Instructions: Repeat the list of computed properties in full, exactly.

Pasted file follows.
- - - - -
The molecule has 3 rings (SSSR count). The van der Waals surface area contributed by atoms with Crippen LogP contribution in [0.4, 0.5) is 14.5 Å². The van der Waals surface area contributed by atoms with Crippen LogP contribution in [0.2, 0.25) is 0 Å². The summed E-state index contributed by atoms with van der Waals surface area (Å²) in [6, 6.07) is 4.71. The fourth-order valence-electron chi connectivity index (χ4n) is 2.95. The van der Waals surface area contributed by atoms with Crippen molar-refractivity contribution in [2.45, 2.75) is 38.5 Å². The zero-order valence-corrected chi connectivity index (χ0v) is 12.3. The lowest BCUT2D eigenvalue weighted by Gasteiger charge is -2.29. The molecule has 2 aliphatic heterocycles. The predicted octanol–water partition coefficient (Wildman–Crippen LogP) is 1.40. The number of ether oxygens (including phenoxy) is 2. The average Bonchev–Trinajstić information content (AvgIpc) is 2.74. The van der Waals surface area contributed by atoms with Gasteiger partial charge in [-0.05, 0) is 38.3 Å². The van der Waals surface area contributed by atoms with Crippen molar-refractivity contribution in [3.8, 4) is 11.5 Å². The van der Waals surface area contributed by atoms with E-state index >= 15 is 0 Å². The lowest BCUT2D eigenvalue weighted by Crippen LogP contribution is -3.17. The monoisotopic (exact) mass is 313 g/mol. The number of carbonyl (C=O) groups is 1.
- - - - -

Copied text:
The molecule has 3 rings (SSSR count). The van der Waals surface area contributed by atoms with Crippen LogP contribution in [0.4, 0.5) is 14.5 Å². The van der Waals surface area contributed by atoms with Crippen LogP contribution in [0.2, 0.25) is 0 Å². The summed E-state index contributed by atoms with van der Waals surface area (Å²) in [6, 6.07) is 4.71. The fourth-order valence-electron chi connectivity index (χ4n) is 2.95. The van der Waals surface area contributed by atoms with Crippen molar-refractivity contribution in [2.45, 2.75) is 38.5 Å². The zero-order valence-corrected chi connectivity index (χ0v) is 12.3. The lowest BCUT2D eigenvalue weighted by Gasteiger charge is -2.29. The molecule has 2 aliphatic heterocycles. The predicted octanol–water partition coefficient (Wildman–Crippen LogP) is 1.40. The number of ether oxygens (including phenoxy) is 2. The average Bonchev–Trinajstić information content (AvgIpc) is 2.74. The van der Waals surface area contributed by atoms with Gasteiger partial charge in [-0.05, 0) is 38.3 Å². The van der Waals surface area contributed by atoms with Crippen molar-refractivity contribution in [3.8, 4) is 11.5 Å². The van der Waals surface area contributed by atoms with E-state index >= 15 is 0 Å². The lowest BCUT2D eigenvalue weighted by Crippen LogP contribution is -3.17. The monoisotopic (exact) mass is 313 g/mol. The number of carbonyl (C=O) groups is 1.